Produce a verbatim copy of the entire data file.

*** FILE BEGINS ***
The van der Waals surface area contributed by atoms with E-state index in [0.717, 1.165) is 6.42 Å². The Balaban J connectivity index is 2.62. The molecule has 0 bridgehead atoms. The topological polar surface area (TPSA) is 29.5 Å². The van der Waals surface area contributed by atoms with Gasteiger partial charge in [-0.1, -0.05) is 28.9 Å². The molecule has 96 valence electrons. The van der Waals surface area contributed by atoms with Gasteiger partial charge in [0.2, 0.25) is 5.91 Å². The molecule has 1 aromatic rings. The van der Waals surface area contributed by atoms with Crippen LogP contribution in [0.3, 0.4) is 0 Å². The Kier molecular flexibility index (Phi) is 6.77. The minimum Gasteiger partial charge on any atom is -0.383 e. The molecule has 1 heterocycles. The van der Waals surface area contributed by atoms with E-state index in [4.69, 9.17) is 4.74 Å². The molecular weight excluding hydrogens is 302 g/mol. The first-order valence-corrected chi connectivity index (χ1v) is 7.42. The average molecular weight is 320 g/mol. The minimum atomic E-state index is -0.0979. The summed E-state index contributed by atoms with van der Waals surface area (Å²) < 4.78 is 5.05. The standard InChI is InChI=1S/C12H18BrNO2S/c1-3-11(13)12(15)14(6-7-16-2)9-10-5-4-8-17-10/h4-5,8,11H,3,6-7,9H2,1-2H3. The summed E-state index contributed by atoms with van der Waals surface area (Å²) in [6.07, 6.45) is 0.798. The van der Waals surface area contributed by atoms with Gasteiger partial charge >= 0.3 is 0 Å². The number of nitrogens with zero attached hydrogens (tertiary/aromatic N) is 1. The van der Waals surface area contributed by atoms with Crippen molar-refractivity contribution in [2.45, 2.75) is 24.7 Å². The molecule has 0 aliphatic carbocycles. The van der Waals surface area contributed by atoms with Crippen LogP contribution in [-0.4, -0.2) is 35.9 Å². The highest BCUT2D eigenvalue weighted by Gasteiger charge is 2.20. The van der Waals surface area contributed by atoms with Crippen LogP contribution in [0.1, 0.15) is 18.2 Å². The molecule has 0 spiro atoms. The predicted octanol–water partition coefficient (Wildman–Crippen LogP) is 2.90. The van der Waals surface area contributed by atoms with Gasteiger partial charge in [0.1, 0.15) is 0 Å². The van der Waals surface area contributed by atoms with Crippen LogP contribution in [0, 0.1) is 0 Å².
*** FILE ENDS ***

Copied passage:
The van der Waals surface area contributed by atoms with E-state index in [0.717, 1.165) is 6.42 Å². The Balaban J connectivity index is 2.62. The molecule has 0 bridgehead atoms. The topological polar surface area (TPSA) is 29.5 Å². The van der Waals surface area contributed by atoms with Gasteiger partial charge in [-0.1, -0.05) is 28.9 Å². The molecule has 96 valence electrons. The van der Waals surface area contributed by atoms with Gasteiger partial charge in [0.2, 0.25) is 5.91 Å². The molecule has 1 aromatic rings. The van der Waals surface area contributed by atoms with Crippen LogP contribution in [0.3, 0.4) is 0 Å². The Kier molecular flexibility index (Phi) is 6.77. The minimum Gasteiger partial charge on any atom is -0.383 e. The molecule has 1 heterocycles. The van der Waals surface area contributed by atoms with E-state index in [4.69, 9.17) is 4.74 Å². The molecular weight excluding hydrogens is 302 g/mol. The first-order valence-corrected chi connectivity index (χ1v) is 7.42. The average molecular weight is 320 g/mol. The minimum atomic E-state index is -0.0979. The summed E-state index contributed by atoms with van der Waals surface area (Å²) < 4.78 is 5.05. The standard InChI is InChI=1S/C12H18BrNO2S/c1-3-11(13)12(15)14(6-7-16-2)9-10-5-4-8-17-10/h4-5,8,11H,3,6-7,9H2,1-2H3. The summed E-state index contributed by atoms with van der Waals surface area (Å²) in [6.07, 6.45) is 0.798. The van der Waals surface area contributed by atoms with Gasteiger partial charge >= 0.3 is 0 Å². The number of nitrogens with zero attached hydrogens (tertiary/aromatic N) is 1. The van der Waals surface area contributed by atoms with Crippen molar-refractivity contribution in [2.45, 2.75) is 24.7 Å². The molecule has 0 aliphatic carbocycles. The van der Waals surface area contributed by atoms with Crippen LogP contribution in [-0.4, -0.2) is 35.9 Å². The highest BCUT2D eigenvalue weighted by Gasteiger charge is 2.20. The van der Waals surface area contributed by atoms with Crippen LogP contribution in [0.1, 0.15) is 18.2 Å². The molecule has 0 spiro atoms. The predicted octanol–water partition coefficient (Wildman–Crippen LogP) is 2.90. The van der Waals surface area contributed by atoms with Gasteiger partial charge in [0.1, 0.15) is 0 Å². The van der Waals surface area contributed by atoms with Crippen LogP contribution in [0, 0.1) is 0 Å².